Italy’s main labor unions took to the streets of Rome today to protest Prime Minister Mario Monti’s pension-system overhaul, saying it traps hundreds of thousands of workers in a legal limbo without retirement pay.
Maria Dinelli is one such person. When she left Alitalia SpA (AZA) in 2008, her early-retirement deal with the airline provided jobless benefits until her pension payments begin in 2015. Now, under the reform that raised the retirement age, Dinelli won’t get the payments until 2017, leaving her stuck in a two-year gap without any income.
Italy's Prime Minister Mario Monti. Photographer: Ed Jones/Pool via Bloomberg
“I’ll be without a salary or pension for two full years before the retirement age, and will have to put money aside,” Dinelli, 58, said in a Bloomberg Television interview in Rome. “You were told you had guarantees, then you lose it all because a new government takes power and changes the rules.”
Monti’s pension plan was part of a $26 billion austerity package passed in January to fight the sovereign crisis by putting Italy’s debt, the second highest in Europe after Greece, on a downward trajectory from next year. Monti followed with measures to open closed professions, reduce bureaucracy and ease firing rules that helped bring down the country’s bond yields from near euro-era highs when he took power in November.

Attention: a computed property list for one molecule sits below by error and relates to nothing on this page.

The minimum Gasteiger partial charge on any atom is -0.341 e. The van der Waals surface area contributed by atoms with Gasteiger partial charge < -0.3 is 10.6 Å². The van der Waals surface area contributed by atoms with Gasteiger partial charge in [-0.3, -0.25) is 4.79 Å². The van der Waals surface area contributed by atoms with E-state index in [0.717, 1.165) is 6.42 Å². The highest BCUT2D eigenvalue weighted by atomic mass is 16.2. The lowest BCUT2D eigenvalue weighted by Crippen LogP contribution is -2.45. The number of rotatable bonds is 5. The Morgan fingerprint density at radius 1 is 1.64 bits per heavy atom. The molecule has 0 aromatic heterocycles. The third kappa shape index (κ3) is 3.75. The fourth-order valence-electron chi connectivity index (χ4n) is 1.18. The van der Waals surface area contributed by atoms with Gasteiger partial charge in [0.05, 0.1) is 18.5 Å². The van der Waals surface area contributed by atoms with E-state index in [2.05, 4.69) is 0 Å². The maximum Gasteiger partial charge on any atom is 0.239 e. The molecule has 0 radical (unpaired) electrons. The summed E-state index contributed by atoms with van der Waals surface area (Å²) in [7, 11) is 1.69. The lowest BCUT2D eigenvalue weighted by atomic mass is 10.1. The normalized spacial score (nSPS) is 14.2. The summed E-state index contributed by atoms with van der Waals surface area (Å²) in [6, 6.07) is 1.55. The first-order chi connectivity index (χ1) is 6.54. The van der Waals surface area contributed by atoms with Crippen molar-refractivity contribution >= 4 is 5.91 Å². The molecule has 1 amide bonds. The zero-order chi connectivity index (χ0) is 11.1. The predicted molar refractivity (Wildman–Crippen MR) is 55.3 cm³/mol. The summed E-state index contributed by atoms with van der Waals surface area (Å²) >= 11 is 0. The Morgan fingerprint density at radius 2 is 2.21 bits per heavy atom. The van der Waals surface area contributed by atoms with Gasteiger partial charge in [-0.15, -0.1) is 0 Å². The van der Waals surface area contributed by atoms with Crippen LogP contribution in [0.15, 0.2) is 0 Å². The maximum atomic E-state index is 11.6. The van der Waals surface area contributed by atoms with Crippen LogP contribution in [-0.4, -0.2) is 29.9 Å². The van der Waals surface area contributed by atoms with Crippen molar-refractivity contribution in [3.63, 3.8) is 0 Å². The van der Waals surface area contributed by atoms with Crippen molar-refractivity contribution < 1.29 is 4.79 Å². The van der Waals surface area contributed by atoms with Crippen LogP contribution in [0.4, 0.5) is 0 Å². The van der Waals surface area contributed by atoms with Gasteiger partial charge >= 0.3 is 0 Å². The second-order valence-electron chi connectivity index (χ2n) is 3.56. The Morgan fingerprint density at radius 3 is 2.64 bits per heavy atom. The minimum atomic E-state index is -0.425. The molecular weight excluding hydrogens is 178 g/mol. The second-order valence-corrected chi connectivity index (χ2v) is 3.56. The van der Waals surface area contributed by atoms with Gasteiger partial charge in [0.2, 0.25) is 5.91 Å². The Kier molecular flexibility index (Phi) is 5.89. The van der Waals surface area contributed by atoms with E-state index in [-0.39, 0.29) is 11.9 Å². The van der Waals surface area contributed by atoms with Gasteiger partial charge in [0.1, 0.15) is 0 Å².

Tens of thousands of people marched through the streets of central Rome this morning before a rally where union leaders criticized the government for underestimating the extent of the problem. Last night the Labor Ministry said there are 65,000 Italians who may be left without support between when they leave work and when their pension kick in as the higher retirement age delays their payout. Unions say the figure is about five times that amount.
“We weren’t impressed by the government’s statement,” Raffaele Bonanni, head of the CISL union, told the crowd in Rome’s Piazza dei Santi Apostoli. “The labor minister is acting like an ostrich, sticking her head in the sand because she doesn’t want to look in the faces of the hundreds of thousands of people here today seeking clarity.”
The Labor Ministry “is studying ways” to assist some workers who signed collective agreements that provided them with jobless benefits for the period until their pensions start, the ministry said, according to the e-mailed statement.
The ministry’s figures contrast with those of CGIL, which estimates 300,000 workers have been left in the lurch by Monti’s overhaul, according to Claudio Di Berardino, head of the union in the Lazio region. “If these figures were correct, then we’d have to say that the thousands of workers who’ve turned to the union for help are not real and just ghosts,” Vera Lamonica, a CGIL leader, said in an e-mail. “The government is playing with fire.”